Again, I cannot tell a lie, I do not listen to the radio very often. I don’t pour over every possible piece of music news that is available. I have Google alerts set up for the few bands/artists that I’m interested in, and while The Killers is included in that extremely short list, I am not at all sure I would have caught that Brandon was coming out with a solo album had I not been following him on Twitter. Brandon doesn’t even REALLY try to communicate with fans on Twitter, it’s really about delivering his news to the people and that’s about it. But I follow the account like I do other bands I’m interested in.  However, once he started posting these teasers, I couldn’t stop myself from reading anything and everything I could about his new album. Then he started posting upcoming gig information, including a few right here in LA!  Everything was tied to getting a pre-ordered copy of The Desired Effect, and while I’d already done that… the dates didn’t work for me (naturally, because I’m a parent of three…), but even so, I was completely enthralled watching OTHER fans get their tickets to these super intimate, very short notice gigs. It was really, really cool!

So here we are, with just a couple weeks to go before his new album comes out, and I dare say that there are a ton of people out that have already preordered the album and KNOW about the project that may not have otherwise had it not been for Brandon Flowers teasing everyone endlessly with his new music. I already know the name of the album, which I am more than happy to talk about on Twitter and even on this blog, and I’m even buying a ticket to go see one of his upcoming shows. (or more if it turns out I’m not otherwise busy…) I can’t even say I’m one of the bigger Killer’s fans out there, nor can I say that about Brandon Flowers himself. I’m one of those that might not have otherwise bought the album…one of those “likes” that was just moved into the “sales” column SOLELY because of social media.

Brandon Flowers isn’t the only artist that is using social media in a particularly effective way these days. Spandau Ballet, another favorite of mine, announced some contests for meet and greets at their shows this summer. I have tickets to their show at the Pacific Amphitheater in Costa Mesa, and so I figured I might as well enter my name. Who knows, right?  Well, not only can you enter your name, but you can earn more “points” (entries) by watching videos, playing music, sharing videos, pictures, etc.  Granted, it takes effort to do those things, but that doesn’t seem to be stopping anyone from trying. My timeline is filled with people sharing their videos and things in order to earn more points and up the ante so that they have better shots at those meet and greets.  Social media does work.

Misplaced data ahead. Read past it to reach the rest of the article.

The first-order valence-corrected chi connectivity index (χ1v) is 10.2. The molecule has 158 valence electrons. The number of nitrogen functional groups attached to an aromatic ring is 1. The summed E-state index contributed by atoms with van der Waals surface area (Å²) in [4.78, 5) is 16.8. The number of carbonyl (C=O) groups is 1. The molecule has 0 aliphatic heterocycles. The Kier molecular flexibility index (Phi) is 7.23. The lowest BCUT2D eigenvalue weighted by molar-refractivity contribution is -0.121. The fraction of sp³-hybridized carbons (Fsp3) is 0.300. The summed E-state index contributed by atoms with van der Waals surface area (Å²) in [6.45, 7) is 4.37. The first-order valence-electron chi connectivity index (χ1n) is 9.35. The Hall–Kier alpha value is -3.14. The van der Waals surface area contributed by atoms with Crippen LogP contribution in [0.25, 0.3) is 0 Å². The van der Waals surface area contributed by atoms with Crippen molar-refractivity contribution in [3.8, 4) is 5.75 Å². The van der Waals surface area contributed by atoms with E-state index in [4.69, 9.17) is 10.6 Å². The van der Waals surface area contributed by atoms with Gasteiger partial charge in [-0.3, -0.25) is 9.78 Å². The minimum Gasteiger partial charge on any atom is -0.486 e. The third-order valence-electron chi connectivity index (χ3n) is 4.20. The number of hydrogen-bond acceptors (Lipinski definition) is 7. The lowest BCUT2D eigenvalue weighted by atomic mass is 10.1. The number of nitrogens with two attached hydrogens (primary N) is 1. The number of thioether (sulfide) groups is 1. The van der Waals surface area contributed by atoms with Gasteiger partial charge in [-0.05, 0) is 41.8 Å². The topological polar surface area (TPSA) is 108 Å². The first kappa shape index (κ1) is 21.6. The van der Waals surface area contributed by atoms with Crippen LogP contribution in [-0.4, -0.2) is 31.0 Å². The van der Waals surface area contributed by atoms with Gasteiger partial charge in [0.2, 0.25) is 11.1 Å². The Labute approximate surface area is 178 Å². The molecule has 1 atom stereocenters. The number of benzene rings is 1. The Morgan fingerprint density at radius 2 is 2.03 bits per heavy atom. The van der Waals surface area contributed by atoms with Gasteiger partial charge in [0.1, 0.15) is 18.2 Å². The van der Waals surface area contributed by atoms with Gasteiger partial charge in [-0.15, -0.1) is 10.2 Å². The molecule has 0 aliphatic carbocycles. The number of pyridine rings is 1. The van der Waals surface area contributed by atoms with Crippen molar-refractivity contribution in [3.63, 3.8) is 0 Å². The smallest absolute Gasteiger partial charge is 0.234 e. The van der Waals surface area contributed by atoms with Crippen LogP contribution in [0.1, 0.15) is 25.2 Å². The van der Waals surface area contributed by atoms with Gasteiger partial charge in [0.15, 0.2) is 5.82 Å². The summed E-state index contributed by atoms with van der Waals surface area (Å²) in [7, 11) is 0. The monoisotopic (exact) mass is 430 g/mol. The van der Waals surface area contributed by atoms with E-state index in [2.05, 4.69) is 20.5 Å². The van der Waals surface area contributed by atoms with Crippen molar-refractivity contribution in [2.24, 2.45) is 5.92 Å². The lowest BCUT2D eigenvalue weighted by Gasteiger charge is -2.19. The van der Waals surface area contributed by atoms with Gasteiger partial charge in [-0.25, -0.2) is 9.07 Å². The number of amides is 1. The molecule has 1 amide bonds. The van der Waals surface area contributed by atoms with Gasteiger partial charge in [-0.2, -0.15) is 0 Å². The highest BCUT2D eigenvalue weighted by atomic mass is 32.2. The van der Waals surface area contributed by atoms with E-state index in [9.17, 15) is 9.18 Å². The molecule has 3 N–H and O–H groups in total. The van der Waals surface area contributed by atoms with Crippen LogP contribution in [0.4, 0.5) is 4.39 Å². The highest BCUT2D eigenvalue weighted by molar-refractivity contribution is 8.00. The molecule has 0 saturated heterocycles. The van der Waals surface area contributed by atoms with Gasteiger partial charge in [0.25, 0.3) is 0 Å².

Ultimately, my point is simply that teasers generate interest.  Social media and sharing works. These artists are about to prove that in spades…and in my perfect world, these are two examples of the perfect way to get the public interested and keep them interested!

-R

The Dark Side of Social Media

Seriously, did he really just answer me?

I write about social media quite a bit. I’m continually astounded by its existence and the changes it has made for the entertainment industry as a whole. I remember the first time I realized that not only could I passively follow bands like Duran Duran, but I could interact with them. I would post responses to things they’d tweet whenever I felt like it, and figured that was as far as it would go, but it felt good to be able to say my piece. I remember being so puzzled when John Taylor actually responded to me for the first time, as I sat thinking to myself, seriously, did he really ANSWER me?? I mean let’s face it, I vibrated like a tuning fork at the idea that a member of Duran Duran actually noted my existence on this planet, my excitement was off the charts. Then it became a sort of challenge. I upped the ante for myself.  He answered me once, will he ever answer again??  Never MIND how I felt when other band members, or “not quite” band members answered, or still answer me. I don’t think it’s gotten old with me yet – even if they don’t necessarily talk TO you, just seeing them tweet and communicate remains exciting.  The possibility for interaction, the possibility that they might see or read tweets and/or Facebook posts makes it interesting.